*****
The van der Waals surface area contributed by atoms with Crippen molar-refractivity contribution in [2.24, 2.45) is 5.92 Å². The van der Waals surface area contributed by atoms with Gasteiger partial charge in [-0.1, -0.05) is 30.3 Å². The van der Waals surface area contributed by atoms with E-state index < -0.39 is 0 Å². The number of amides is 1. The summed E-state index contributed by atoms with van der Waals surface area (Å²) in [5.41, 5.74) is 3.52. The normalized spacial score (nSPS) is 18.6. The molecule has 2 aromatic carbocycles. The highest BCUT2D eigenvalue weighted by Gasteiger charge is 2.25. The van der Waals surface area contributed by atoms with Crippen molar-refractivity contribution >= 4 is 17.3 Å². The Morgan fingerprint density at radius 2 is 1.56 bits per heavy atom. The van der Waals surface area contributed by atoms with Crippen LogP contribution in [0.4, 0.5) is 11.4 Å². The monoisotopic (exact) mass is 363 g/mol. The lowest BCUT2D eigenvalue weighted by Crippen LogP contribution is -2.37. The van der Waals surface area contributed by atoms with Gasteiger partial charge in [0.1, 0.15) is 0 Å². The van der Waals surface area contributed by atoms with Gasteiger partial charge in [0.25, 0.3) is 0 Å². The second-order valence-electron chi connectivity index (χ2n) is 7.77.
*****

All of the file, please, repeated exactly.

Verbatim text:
The van der Waals surface area contributed by atoms with Crippen molar-refractivity contribution in [2.24, 2.45) is 5.92 Å². The van der Waals surface area contributed by atoms with Gasteiger partial charge in [-0.1, -0.05) is 30.3 Å². The van der Waals surface area contributed by atoms with E-state index < -0.39 is 0 Å². The number of amides is 1. The summed E-state index contributed by atoms with van der Waals surface area (Å²) in [5.41, 5.74) is 3.52. The normalized spacial score (nSPS) is 18.6. The molecule has 2 aromatic carbocycles. The highest BCUT2D eigenvalue weighted by Gasteiger charge is 2.25. The van der Waals surface area contributed by atoms with Crippen molar-refractivity contribution >= 4 is 17.3 Å². The Morgan fingerprint density at radius 2 is 1.56 bits per heavy atom. The van der Waals surface area contributed by atoms with Crippen LogP contribution in [0.4, 0.5) is 11.4 Å². The monoisotopic (exact) mass is 363 g/mol. The lowest BCUT2D eigenvalue weighted by Crippen LogP contribution is -2.37. The van der Waals surface area contributed by atoms with Gasteiger partial charge in [0.1, 0.15) is 0 Å². The van der Waals surface area contributed by atoms with Gasteiger partial charge in [0.25, 0.3) is 0 Å². The second-order valence-electron chi connectivity index (χ2n) is 7.77.